Considering that there is abundant evidence of the Neanderthal branch of the family, it's really difficult to imagine that a lone phalange is conclusive evidence of a third branch. That this gossamer thin evidence suggests 4th, 5th and beyond branches is at best a fantasy (An intellectually amusing fantasy perhaps, but a fantasy never-the-less).

Consider this about the Neanderthal:

There isn't even uniform consensus that they represented a separate species as opposed to a sub-species.

They seem to have been limited in their range to Europe and Western and Central Asia some 600,000 years ago, and yet we have a very reliable body of evidence for their existence.

For Species #3 we have a single finger bone.

Obviously, it is possible that someone has found the "first" evidence of a 3rd Human species, but how much would you bet on it?

A buck?

Sure, why not? The odds have to be well into the billions --- at least.

Same reason for betting $20 or $100, depending upon your means, but much more than that?

The multiple millions it will take to prove this assertion? The lifetimes of research?

Actually, I don't understand why the possibility of numerous and "failed" other evolutionary branches of humanity is even interesting, let alone "cool."

We know right now that several primate species branched off of the evolutionary track we once shared.

We also know that that there were several branches that evolved beyond apes but never made it to human.

So now we have the finger bone of a creature that might be representative of an evolutionary branch that was in geologically temporal proximity to Neanderthals and Cro-Magnons, and we should get giddy?

Let's assume the finding proves everything one might hope to prove about a 3rd human species -- So what?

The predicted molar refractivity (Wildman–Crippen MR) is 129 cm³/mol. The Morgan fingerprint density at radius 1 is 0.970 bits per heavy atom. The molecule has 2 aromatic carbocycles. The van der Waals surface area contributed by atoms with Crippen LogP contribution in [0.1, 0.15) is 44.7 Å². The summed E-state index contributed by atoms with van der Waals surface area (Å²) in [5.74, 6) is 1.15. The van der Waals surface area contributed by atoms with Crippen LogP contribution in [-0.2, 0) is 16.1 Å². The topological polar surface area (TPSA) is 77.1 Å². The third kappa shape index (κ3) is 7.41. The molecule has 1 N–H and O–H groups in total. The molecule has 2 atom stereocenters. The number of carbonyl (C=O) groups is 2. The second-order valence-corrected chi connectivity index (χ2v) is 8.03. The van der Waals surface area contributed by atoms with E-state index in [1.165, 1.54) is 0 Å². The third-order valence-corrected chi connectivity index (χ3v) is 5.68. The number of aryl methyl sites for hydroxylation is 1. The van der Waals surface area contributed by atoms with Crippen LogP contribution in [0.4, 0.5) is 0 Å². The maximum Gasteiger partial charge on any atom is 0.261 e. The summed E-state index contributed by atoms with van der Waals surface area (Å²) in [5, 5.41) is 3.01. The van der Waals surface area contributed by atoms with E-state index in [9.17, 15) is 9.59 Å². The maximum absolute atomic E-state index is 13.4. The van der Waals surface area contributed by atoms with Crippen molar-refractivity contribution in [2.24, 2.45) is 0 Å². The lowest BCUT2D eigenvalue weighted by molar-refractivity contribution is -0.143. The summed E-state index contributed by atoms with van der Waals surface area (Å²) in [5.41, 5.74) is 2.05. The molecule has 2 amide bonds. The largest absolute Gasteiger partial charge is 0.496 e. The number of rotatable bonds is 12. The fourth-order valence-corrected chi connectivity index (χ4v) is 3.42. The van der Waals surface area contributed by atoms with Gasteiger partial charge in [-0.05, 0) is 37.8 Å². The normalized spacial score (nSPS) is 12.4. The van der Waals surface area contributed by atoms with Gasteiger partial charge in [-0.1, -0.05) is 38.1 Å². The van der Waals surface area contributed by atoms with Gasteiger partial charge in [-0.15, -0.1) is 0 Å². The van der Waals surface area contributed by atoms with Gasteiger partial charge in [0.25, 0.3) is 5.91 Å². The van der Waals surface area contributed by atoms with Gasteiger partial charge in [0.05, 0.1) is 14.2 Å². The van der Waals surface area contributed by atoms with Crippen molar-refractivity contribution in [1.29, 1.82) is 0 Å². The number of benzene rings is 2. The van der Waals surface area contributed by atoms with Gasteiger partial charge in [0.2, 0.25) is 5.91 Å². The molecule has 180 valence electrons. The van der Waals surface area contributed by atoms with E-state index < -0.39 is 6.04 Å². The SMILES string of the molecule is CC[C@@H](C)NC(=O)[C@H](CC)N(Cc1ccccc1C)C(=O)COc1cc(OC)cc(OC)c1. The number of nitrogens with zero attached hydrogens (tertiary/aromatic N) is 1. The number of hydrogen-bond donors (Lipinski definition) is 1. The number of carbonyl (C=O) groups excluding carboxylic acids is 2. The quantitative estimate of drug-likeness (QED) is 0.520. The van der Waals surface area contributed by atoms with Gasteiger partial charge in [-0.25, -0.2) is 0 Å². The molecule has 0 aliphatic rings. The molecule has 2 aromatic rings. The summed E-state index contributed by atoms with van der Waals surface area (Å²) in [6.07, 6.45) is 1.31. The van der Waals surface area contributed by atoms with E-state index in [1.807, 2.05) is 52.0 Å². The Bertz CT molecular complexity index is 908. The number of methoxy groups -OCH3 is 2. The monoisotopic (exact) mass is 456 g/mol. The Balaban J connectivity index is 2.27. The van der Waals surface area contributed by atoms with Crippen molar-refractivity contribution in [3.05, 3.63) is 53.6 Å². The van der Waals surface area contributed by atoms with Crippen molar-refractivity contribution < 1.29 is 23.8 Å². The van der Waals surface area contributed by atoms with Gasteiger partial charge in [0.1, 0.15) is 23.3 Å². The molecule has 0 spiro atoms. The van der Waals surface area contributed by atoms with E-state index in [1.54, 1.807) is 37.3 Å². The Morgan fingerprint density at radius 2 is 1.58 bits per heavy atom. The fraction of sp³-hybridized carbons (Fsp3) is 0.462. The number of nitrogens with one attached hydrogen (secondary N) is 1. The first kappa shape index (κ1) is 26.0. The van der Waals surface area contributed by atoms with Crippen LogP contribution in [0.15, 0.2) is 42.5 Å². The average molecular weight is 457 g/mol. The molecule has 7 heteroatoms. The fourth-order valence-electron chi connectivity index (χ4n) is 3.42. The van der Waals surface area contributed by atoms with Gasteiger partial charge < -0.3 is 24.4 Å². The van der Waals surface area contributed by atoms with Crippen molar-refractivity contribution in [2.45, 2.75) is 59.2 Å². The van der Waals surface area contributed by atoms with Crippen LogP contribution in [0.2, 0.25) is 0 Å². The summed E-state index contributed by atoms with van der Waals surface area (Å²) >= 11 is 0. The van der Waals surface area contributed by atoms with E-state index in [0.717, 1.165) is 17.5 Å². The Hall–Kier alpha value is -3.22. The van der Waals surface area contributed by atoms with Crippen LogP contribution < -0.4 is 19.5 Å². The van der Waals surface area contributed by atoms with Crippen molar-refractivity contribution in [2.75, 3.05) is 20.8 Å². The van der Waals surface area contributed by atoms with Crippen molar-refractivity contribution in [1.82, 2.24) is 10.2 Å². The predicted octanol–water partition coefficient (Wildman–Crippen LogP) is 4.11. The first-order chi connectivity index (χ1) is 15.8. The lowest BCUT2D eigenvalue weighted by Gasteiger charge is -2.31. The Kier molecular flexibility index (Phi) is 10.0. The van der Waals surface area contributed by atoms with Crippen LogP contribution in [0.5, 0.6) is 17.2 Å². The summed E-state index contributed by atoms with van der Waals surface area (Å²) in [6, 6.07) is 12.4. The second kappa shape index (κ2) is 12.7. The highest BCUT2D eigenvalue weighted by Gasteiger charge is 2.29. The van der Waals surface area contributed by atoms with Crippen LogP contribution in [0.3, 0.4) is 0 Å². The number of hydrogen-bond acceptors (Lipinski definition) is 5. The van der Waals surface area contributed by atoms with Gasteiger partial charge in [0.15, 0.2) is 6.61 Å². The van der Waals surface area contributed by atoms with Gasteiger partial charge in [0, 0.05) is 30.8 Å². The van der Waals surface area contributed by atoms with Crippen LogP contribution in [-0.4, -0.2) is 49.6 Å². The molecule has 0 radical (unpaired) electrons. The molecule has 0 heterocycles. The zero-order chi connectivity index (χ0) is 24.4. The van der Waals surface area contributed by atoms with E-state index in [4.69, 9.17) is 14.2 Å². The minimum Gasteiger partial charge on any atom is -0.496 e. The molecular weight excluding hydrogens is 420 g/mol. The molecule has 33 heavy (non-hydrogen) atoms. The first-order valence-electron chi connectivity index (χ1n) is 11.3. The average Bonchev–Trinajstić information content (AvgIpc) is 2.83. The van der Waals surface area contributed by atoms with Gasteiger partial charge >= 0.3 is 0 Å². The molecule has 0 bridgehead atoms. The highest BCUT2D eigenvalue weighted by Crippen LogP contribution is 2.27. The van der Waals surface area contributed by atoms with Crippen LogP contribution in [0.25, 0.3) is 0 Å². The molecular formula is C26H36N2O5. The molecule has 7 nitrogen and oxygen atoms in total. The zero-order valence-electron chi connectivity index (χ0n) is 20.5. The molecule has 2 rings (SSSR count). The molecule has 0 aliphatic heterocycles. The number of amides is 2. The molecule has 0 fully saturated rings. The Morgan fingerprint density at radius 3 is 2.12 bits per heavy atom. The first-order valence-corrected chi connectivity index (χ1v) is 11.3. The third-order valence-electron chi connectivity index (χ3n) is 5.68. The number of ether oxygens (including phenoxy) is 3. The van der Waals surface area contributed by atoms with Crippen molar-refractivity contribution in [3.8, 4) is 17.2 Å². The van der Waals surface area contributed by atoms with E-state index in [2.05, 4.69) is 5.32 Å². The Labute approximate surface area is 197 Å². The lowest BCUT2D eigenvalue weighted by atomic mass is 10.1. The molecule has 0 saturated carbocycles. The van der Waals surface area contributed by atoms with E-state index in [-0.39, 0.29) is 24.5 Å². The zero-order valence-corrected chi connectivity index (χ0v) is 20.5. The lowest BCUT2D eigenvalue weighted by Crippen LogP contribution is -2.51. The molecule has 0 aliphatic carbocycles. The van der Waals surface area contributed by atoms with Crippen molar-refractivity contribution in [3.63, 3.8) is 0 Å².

It is a leap of light years and soon to be a major motion picture dynamics to suggest that any representative of the 3rd Species may still be roaming the earth.

So what does a 3rd Species tell us?

That evolution is real?

Duhh!

Not only is this a non-story for the layman, it is a pathetically manufactured story for so-called experts.



edgarblythe
 
  1  
Reply Wed 24 Mar, 2010 08:39 pm
Finn, I don't pretend to understand an attitude like yours. If anybody else wishes to respond to you, that's fine.
Finn dAbuzz
 
  1  
Reply Wed 24 Mar, 2010 09:14 pm
@edgarblythe,
edgarblythe wrote:

Finn, I don't pretend to understand an attitude like yours. If anybody else wishes to respond to you, that's fine.


Please don't strain yourself edgar.

Feel free to post fanciful nonsense in the guise of scientific fact.

Only the mean-spirited like me will shake your faith in humanity and not recognize how "cool" this nonsense can be.

It must be tough for a generous and poetic soul such as yourself to bear the onslaught of barbarians such as me.

Good God, the timidity of your insipid response gives me a stomach ache. Were we all supposed to simply buy the "science" of your post and empathize with your wonder?

If you want to post a banal fantasy thread then you should, at least, make it clear in your original post that you would prefer that only those in tune with your fantasy need respond.

Cycloptichorn
 
  6  
Reply Wed 24 Mar, 2010 09:39 pm
@Finn dAbuzz,
What Edgar meant to say is: You're a ******* dick, Finn, and that's why you don't have any friends here.

Cycloptichorn
Setanta
 
  2  
Reply Thu 25 Mar, 2010 01:00 am
As far as i can see here, Edgar simply reported an interesting story. That doesn't make him responsible for its provenance nor the accuracy of any particular scientist's speculation.
0 Replies
 
High Seas
 
  2  
Reply Thu 25 Mar, 2010 01:30 am
@Finn dAbuzz,
Finn dAbuzz wrote:
.........................
Consider this about the Neanderthal: